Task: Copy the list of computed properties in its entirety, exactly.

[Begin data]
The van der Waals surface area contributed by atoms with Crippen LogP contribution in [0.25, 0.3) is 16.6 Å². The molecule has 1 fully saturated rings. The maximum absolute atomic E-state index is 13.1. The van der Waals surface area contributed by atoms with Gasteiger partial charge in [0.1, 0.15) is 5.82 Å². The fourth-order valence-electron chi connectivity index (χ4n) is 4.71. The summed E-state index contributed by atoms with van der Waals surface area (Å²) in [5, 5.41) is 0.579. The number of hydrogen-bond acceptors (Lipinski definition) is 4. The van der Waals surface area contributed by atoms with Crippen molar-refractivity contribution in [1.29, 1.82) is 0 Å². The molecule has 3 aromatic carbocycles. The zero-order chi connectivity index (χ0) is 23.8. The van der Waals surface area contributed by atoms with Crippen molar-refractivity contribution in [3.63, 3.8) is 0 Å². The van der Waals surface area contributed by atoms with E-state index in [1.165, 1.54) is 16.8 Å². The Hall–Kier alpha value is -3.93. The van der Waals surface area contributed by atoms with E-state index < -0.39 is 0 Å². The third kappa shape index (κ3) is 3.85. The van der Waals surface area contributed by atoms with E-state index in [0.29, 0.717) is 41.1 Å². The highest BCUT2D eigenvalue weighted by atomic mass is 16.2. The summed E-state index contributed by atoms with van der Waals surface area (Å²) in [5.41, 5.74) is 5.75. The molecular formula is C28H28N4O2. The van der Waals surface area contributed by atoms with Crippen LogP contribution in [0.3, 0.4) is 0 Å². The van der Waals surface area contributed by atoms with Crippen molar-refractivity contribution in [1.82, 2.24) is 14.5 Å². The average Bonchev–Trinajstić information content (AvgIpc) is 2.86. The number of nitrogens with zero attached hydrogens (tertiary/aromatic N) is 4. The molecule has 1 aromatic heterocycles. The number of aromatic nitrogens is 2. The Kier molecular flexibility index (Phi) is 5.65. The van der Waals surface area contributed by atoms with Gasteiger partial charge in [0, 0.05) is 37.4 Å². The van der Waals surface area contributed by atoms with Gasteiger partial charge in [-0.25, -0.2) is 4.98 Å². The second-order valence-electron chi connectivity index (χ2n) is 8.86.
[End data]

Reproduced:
The van der Waals surface area contributed by atoms with Crippen LogP contribution in [0.25, 0.3) is 16.6 Å². The molecule has 1 fully saturated rings. The maximum absolute atomic E-state index is 13.1. The van der Waals surface area contributed by atoms with Gasteiger partial charge in [0.1, 0.15) is 5.82 Å². The fourth-order valence-electron chi connectivity index (χ4n) is 4.71. The summed E-state index contributed by atoms with van der Waals surface area (Å²) in [5, 5.41) is 0.579. The number of hydrogen-bond acceptors (Lipinski definition) is 4. The van der Waals surface area contributed by atoms with Crippen molar-refractivity contribution in [1.29, 1.82) is 0 Å². The molecule has 3 aromatic carbocycles. The zero-order chi connectivity index (χ0) is 23.8. The van der Waals surface area contributed by atoms with Crippen molar-refractivity contribution in [3.63, 3.8) is 0 Å². The van der Waals surface area contributed by atoms with E-state index in [1.165, 1.54) is 16.8 Å². The Hall–Kier alpha value is -3.93. The van der Waals surface area contributed by atoms with E-state index < -0.39 is 0 Å². The third kappa shape index (κ3) is 3.85. The van der Waals surface area contributed by atoms with E-state index in [0.29, 0.717) is 41.1 Å². The highest BCUT2D eigenvalue weighted by atomic mass is 16.2. The summed E-state index contributed by atoms with van der Waals surface area (Å²) in [5.41, 5.74) is 5.75. The molecular formula is C28H28N4O2. The van der Waals surface area contributed by atoms with Crippen LogP contribution in [0.3, 0.4) is 0 Å². The van der Waals surface area contributed by atoms with Crippen molar-refractivity contribution in [1.82, 2.24) is 14.5 Å². The average Bonchev–Trinajstić information content (AvgIpc) is 2.86. The number of nitrogens with zero attached hydrogens (tertiary/aromatic N) is 4. The molecule has 1 aromatic heterocycles. The number of aromatic nitrogens is 2. The Kier molecular flexibility index (Phi) is 5.65. The van der Waals surface area contributed by atoms with Gasteiger partial charge in [0, 0.05) is 37.4 Å². The van der Waals surface area contributed by atoms with Gasteiger partial charge in [-0.25, -0.2) is 4.98 Å². The second-order valence-electron chi connectivity index (χ2n) is 8.86.